The C.I.A. classified a 284-page book on earth’s catastrophe cycle and crust displacement in 1966. With the focus and publicity of the topic at the time, why classify THIS one, wait so long to release it, and so-heavily sanitize the document down to 57 pages?
Earth’s final days are in the distant future, but the the death of a far-off solar system revealed in images from Kepler 2 shows how the world might end.
The destruction of a solar system has been captured for the first time by astronomers who said the violent events provide a grim glimpse of Earth’s ultimate fate.
Images taken by Nasa’s Kepler 2 space mission reveal the rocky remains of a world that is being torn apart as it spirals around a dead star, or white dwarf, in the constellation of Virgo, 570 light years from Earth.
Scientists spotted chunks of shredded planet swinging around the white dwarf every 4.5 to five hours, placing them in an orbit about 520,000 miles from the star, about twice the distance between the Earth and the moon.
“This is something no human has seen before,” said Andrew Vanderburg at the Harvard-Smithsonian Center for Astrophysics. “We’re watching a solar system get destroyed.”
Sun-like stars are driven by nuclear reactions that transform hydrogen into helium. But when the hydrogen runs out, they burn heavier elements, such as helium, carbon and oxygen, and expand dramatically. Eventually, the star sheds its outer layers to leave an Earth-sized core known as a white dwarf.
The discovery explains a long-standing, if obscure, mystery in astronomy: the source of the heavy metal pollution seen in some white dwarf stars.
“We now have a smoking gun linking white dwarf pollution to the destruction of rocky planets” .
Astronomers are not clear where the rocky objects came from in the first place, but one possibility is that the star’s death destabilised the orbit of a neighbouring massive planet in such a way that smaller rocky worlds were kicked towards the star. They get so close that the searing heat starts to vaporise them as the gravitational forces tear them apart.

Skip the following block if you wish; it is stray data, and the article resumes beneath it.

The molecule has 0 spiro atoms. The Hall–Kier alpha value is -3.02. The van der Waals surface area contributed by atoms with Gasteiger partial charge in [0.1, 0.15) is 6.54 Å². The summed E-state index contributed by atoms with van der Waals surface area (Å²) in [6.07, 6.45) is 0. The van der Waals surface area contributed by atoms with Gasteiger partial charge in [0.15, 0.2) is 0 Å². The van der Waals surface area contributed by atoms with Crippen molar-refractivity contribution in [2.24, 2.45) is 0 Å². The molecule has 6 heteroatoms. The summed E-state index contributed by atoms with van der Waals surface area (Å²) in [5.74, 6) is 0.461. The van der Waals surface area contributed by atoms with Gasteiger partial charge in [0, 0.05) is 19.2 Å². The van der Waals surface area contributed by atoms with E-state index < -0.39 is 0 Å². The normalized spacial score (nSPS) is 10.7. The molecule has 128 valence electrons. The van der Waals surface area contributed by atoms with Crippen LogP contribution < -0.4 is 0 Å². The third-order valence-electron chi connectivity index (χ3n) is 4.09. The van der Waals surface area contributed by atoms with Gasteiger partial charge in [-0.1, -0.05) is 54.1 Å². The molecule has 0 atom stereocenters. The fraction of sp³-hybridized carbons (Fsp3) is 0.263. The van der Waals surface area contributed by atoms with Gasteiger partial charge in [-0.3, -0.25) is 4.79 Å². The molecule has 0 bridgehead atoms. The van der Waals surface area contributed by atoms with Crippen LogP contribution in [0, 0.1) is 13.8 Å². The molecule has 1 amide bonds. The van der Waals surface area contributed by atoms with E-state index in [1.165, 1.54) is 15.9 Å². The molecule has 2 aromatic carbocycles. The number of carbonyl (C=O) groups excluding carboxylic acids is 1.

A similar fate may well await our own solar system. When the sun dies in five billion years, it will expand and engulf the inner planets, toasting Mercury and Venus, and potentially Earth too. But if Earth survives that cosmic trauma, it may find itself being shredded as it spirals into the white dwarf that the sun becomes. “We might be seeing how our own solar system could be disassembled in the future,”
High energy solar flare
Our sun is not as peaceful a star as one might initially think. It creates strong magnetic fields that generate impressive sun spots, sometimes many times larger than Earth. It also ejects a stream of particles and radiation – the solar wind. If kept in check by Earth’s magnetic field, this wind can cause beautiful northern and southern lights. But when it becomes stronger, it can also influence radio communication or cause power outages.
The most powerful magnetic solar storm documented hit Earth in 1859. The incident, called the Carrington Event, caused huge interference with rather small scale electronic equipment. Such events must have happened several times in the past, too, with humans surviving.
But only in recent years have we become entirely dependent on electronic equipment. The truth is we would suffer greatly if we underestimate the dangers of a possible Carrington or even more powerful event. Even though this would not wipe out humanity instantly, it would represent an immense challenge. There would be no electricity, heating, air conditioning, GPS or internet – food and medicines would go bad.
All these major extinctions have one similarity.
“Every time there’s been a major mass extinction — one of the big five — there’s been a serious disruption of the global carbon cycle” . It could be a direct link between CO2 and death due ocean acidification or an indirect link, as carbon dioxide emissions can warm a planet to unlivable temperatures and have even been linked with volcanic eruptions and the related cooling of the atmosphere.